WASHINGTON - The
Office of the U.S. Trade Representative today released its "Special 301" annual
report on the adequacy and effectiveness of intellectual property protection
around the globe. The report found that lack of intellectual property protection
continues to be a global problem, and some governments need to take stronger
actions to combat commercial piracy and counterfeiting.
"Open markets and
rules that guarantee the protection of intellectual property are critical to the
continued health of the creative sectors of our economy," said U.S. Trade
Representative Robert B. Zoellick. "This report reflects the Administration's
continued commitment to ensure effective intellectual property protection around
the word. While we are heartened that many countries now have the necessary
legislation in place that recognizes intellectual property rights, it is
important that these laws be enforced."
The report noted
that ongoing implementation of the WTO Agreement on Trade-Related Aspects of
Intellectual Property Rights (TRIPS) has helped to improve intellectual property
protection worldwide. For example, Egypt passed a comprehensive intellectual
property rights (IPR) law which represents an improvement in all major facets of
Egypt's intellectual property regime. Colombia and Hungary are now protecting
confidential medical test data in line with their TRIPS obligations. Many
countries, such as Israel, are making the necessary investments in education,
police, and judicial resources to improve enforcement, thereby protecting U.S.
right holders in those countries.
ineffective enforcement of intellectual property rights, commercial piracy and
counterfeiting of consumer products continue to be a global threat. Counterfeit
products, from shampoo to auto brakes, harm not only trademark owners, but can
also cause serious health and safety problems for consumers. Rampant piracy and
lack of IPR enforcement are problems in Russia, Taiwan, Poland, Brazil, and
other trading partners.
The Special 301
Report takes its name from section 301 of the Trade Act of 1974, as amended.
Attached is a summary of the report, which is available at
May 1, 2003
"Special 301" report lists 50 countries or economies as Priority Foreign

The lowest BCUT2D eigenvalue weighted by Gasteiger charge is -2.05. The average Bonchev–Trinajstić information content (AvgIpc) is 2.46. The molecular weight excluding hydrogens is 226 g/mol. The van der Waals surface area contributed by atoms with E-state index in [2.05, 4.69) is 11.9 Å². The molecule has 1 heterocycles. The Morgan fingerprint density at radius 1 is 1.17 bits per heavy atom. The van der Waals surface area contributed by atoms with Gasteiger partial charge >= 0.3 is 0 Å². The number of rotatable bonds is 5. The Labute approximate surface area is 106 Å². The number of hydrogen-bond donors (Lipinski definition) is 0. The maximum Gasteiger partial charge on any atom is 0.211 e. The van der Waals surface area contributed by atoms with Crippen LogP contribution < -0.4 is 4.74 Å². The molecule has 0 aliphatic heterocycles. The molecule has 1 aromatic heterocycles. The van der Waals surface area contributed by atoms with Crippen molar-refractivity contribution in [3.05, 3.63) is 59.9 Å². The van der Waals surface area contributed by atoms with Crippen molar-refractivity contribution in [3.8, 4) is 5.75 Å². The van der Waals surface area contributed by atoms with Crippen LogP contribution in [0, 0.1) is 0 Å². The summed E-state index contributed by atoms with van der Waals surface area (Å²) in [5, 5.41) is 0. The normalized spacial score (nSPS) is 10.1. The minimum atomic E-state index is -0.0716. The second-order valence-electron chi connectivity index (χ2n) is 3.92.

Countries, Priority Watch List (PWL), Watch List (WL), or Section 306.
Countries are those pursuing the most onerous or egregious policies that have
the greatest adverse impact on U.S. right holders or products, and are subject
to accelerated investigations and possible sanctions. Ukraine continues to be
listed as a Priority Foreign Country.
economies on the PWL do not provide an adequate level of IPR protection or
enforcement, or market access for persons relying on intellectual property
protection. This year's report lists eleven trading partners on the PWL.
Priority Watch List countries or economies include Argentina, the Bahamas,
Brazil, EU, India, Indonesia, Lebanon, the Philippines, Poland, Russia, and
trading partners are placed on the WL, meriting bilateral attention to address
the underlying IPR problem. Watch List countries or economies include
Azerbaijan, Belarus, Bolivia, Canada, Chile, Colombia, Costa Rica, Croatia,
Dominican Republic, Ecuador, Egypt, Guatemala, Hungary, Israel, Italy, Jamaica,
Kazakhstan, Korea, Kuwait, Latvia, Lithuania, Malaysia, Mexico, Pakistan, Peru,
Romania, Saudi Arabia, Slovak Republic, Tajikistan, Thailand, Turkey,
Turkmenistan, Uruguay, Uzbekistan, Venezuela, and Vietnam.
In addition to
the forty-eight described above, China and Paraguay are subject to another part
of the statute, Section 306 monitoring, because of previous agreements reached
with the United States to address specific problems raised in earlier